Why Information Literacy?
LIB 120 Introduction to Information
Literacy (3 credits)
LIB 120 is offered during the Fall, Spring, and Summer sessions, in both Kingston and Providence. For information regarding the course schedule and registration, visit the e-Campus page at http://www.uri.edu/ecampus/.
LIB 120 uses hands-on learning to help students understand information concepts that affect their ability to communicate effectively as student scholars and as citizens of the world. The course requires the use and practice of critical thinking skills in order to solve information problems as well as to question the nature and sources of information authority.
This course introduces students to the world of information through a variety of perspectives- the popular/public, professional/industry/trade, and academic/scholarly. All sections of the course teach students the concepts of information and how to identify, find, evaluate, analyze, and use information effectively. This understanding greatly impacts how students communicate within the academic world, their communities and in the future as employees and employers.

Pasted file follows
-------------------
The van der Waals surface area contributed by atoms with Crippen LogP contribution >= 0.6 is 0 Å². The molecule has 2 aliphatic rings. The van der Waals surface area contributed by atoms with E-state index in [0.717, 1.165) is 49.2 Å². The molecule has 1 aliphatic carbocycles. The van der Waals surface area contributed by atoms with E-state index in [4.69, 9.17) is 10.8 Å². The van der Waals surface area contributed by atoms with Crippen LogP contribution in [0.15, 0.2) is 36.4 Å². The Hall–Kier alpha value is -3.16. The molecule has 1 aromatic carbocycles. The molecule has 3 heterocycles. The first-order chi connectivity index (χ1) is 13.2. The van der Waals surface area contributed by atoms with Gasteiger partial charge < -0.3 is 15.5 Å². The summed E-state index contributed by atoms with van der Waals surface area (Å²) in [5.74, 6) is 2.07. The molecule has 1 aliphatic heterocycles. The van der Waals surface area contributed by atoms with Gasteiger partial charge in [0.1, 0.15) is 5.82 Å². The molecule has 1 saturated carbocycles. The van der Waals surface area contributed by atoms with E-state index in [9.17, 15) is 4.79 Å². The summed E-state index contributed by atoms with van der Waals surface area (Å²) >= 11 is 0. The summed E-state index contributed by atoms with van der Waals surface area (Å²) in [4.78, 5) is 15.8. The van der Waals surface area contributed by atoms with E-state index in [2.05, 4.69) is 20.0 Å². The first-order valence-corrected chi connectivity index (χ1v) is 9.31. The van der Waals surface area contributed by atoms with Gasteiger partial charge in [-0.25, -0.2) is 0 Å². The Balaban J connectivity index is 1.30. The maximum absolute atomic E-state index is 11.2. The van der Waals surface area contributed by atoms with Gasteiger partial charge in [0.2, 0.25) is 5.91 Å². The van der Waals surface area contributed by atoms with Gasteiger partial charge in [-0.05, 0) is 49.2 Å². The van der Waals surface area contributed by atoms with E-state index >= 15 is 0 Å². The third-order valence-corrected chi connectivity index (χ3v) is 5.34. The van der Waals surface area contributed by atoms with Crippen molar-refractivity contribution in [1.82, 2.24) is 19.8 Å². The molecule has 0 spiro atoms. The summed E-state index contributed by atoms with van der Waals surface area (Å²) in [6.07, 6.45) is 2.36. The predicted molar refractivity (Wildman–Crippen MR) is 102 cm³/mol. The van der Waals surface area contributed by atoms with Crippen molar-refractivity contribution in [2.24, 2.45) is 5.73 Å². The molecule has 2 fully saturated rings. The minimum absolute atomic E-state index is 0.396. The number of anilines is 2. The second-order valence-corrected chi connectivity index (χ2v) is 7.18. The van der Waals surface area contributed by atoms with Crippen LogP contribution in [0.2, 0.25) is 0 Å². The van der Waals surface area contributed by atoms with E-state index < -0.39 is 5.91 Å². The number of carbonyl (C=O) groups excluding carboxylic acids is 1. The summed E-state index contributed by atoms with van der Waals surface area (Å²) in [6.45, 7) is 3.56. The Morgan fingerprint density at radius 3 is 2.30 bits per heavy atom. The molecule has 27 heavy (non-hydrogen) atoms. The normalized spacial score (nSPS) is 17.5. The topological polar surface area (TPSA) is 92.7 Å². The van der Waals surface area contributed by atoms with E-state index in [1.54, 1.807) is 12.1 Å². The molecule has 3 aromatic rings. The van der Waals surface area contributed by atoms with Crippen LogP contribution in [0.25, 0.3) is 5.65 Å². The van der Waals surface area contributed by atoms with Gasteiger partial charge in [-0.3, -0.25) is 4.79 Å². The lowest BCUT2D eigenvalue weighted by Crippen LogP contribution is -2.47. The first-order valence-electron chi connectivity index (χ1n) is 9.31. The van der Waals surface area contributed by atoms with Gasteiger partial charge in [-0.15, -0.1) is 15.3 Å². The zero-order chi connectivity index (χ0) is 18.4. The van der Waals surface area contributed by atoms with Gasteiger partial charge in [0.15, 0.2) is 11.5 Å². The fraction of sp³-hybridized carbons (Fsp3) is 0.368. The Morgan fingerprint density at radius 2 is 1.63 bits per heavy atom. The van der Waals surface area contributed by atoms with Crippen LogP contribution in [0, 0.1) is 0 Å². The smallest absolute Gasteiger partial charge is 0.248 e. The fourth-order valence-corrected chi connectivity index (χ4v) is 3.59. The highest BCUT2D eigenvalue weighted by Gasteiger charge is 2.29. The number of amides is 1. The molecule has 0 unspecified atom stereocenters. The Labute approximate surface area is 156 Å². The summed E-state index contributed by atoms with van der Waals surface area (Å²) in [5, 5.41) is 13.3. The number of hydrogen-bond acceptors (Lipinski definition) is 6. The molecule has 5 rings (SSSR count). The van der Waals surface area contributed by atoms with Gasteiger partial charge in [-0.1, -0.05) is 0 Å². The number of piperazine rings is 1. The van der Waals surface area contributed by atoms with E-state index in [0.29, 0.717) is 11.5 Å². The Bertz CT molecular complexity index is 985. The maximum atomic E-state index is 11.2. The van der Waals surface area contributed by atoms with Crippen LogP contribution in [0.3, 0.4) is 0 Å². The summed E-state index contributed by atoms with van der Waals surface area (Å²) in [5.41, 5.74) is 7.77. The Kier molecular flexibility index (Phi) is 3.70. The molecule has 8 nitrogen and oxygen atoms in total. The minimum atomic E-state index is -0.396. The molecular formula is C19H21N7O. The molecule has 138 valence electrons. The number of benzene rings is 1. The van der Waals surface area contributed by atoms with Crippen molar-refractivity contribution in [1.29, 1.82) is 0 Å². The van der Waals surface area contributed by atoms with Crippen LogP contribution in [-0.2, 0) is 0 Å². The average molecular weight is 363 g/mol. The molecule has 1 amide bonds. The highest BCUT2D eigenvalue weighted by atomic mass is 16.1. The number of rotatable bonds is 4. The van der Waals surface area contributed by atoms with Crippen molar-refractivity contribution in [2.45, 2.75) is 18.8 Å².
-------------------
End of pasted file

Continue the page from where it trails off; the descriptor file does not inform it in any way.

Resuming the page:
The major semester project is the Paper Trail project. This project requires an average of five Annotated Bibliographies using a wide variety of source materials to answer a student designed research question. Materials include books, periodicals of all types, web sites as well as expert and statistical information. The bibliographies are researched, written and revised over the course of the semester with the final project due at the last class. A second annotated bibliography of "Sources Not Used" is also required. This "not used" bibliography is meant to provide an opportunity for students to recognize and illustrate the value vs. lack of value that individual information sources can have to a particular research question.
Over the course of the semester, LIB 120 students participate in many small group or team exercises that ask the group to discuss an issue or concept, collect the group's findings, summarize and report back to the class with their ideas.
Finally, students in this course learn to use information and information technology to support and further their academic needs. Students research the human impact issues of information technology in their study of the Information Age. They also physically use information technology, hardware, (wireless laptops, teaching stations) and software, (Library catalogs and databases, Smart Board technology) for their in class work and presentations.
This course is one component of the Plan for Information Literacy at the University of Rhode Island. For further information about the course, see the General Syllabus, or contact Mary MacDonald, Information Literacy Librarian.
|This page was last updated on August 2, 2004. For any questions about this page, please contact Mary MacDonald, Information Literacy Librarian.|